But things changed quickly after a tutoring session with a young boy who was having trouble reading the word “bed.” Mintz hinted to him, “You know, it’s what you sleep on,” she recalls. That explanation didn’t register with the boy, who told Mintz where he sleeps: on the floor.
The boy’s life was far from unique. Mintz discovered that nearly all of his classmates lived in bleak conditions and had very little interaction with the world outside their neighborhood—a place where violence and drugs are part of growing up.
“In many homes there’s not one trustworthy, emotionally stable caretaker,” says Mintz, a broker with Marvin Gardens Real Estate in nearby Berkeley. “These are homes where kids are coming up like grass in the cracks of cement. No one says it’s time for bed, no one says it’s time to get up for school.”
Mintz was determined to show the children the culture, beauty, and opportunities that surround them in the San Francisco Bay area. So she began taking 10 of the school’s neediest kids on weekly outings to museums, parks, theaters, and festivals. The final week was an overnight camping trip, complete with marshmallow roasting. It was the clear highlight of the kids’ summer, Mintz says.
So in 2000 Mintz founded Youth Enrichment Strategies, a nonprofit organization that raises money from corporations, community donors, and grants to send low-income kids to summer camp. More than 1,000 children have gone so far—365 this summer alone. Campers range in age from 8 to 16. Most attend Coronado Elementary, nearby Verde Elementary, or the local high school.
Camp gives kids like 14-year-old Royce Hughes—whose friend was injured by gunfire early this summer—the chance to leave behind the stresses of the neighborhood and tap into skills they never knew they had. “To me, the best parts this year were meeting new friends and the river rafting trip,” says Hughes, who spent six weeks at camp. Part of Hughes’ time was spent completing leadership training; he says his goal now is to become a camp counselor.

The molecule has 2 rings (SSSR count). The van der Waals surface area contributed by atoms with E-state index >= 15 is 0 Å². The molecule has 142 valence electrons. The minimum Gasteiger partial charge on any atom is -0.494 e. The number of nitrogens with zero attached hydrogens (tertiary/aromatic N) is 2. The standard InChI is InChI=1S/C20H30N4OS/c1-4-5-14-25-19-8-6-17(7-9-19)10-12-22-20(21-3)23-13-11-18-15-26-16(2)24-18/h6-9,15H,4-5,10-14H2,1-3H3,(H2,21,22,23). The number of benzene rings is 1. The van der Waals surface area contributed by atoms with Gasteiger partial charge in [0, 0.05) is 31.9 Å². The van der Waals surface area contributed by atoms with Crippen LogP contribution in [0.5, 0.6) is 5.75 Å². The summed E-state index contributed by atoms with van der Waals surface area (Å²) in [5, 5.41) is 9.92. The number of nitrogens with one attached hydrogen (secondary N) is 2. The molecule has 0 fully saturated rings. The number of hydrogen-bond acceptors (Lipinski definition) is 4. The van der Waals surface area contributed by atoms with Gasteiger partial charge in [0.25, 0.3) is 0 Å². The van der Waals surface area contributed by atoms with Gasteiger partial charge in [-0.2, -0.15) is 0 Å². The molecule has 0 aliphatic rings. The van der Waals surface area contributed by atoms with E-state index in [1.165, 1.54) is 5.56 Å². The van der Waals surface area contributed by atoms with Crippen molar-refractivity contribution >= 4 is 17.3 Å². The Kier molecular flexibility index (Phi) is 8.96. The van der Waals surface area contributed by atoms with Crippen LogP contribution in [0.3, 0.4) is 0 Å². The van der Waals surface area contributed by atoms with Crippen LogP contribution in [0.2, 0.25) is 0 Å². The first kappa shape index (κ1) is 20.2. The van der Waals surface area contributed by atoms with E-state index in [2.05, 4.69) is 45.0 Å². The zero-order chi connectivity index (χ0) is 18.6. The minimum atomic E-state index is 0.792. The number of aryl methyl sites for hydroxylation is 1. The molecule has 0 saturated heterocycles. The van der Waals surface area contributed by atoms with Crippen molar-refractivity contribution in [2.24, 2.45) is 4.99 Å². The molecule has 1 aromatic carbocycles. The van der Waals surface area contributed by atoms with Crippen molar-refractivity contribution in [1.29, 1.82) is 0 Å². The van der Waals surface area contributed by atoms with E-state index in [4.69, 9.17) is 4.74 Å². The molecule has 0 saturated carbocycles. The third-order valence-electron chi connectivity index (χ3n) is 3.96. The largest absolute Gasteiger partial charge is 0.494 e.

Janell Wheat, 11, says her favorite part was hiking and learning how to canoe, while Zadia Saunders, 13, discovered a passion for archery. “I really fell in love with it,” she says.
YES raises approximately $250 per child per week of camp, no small task. But as campers and their parents will tell you, the experience is invaluable. “When they go away, they’re no different from the more well-off children at camp,” says Zadia’s mother, Demetria. “It puts them on a level playing field and lets them know there’s a different way of life. When they come back, they have a whole new direction.”
To encourage parents who were reluctant to let their kids go to camp, Mintz began organizing special weekend camping trips for families. On one trip, a singer from Trinidad and a local artist held workshops, and a naturalist led hikes. Families also participated in conflict-resolution sessions—and all of it was translated for the 60 percent of parents who speak only Spanish.
The weekend getaways have been a great bridge builder, Mintz says. “They’ve also made school a friendlier place for parents. We know from research that when parents come to the school and get involved, their kids do better.”
This fall Mintz will kick off an after-school leadership program that features martial arts and lessons from successful African Americans in the community. Mintz wants to teach kids that power doesn’t come from hurting or killing; it’s from knowing who they are and what they can accomplish in life.
“Diane has a very deep connection with every one of these children,” says David Shaw, a grant writer for YES and president of Artbeat, a nonprofit performing arts group. “She’s giving them a bigger vision of what they can be.”
“When they’re at camp, the kids know that they have to follow rules or they’ll be sent home. They’re taking responsibility for their actions.”
—Don Lau, vice president of operations at the local YMCA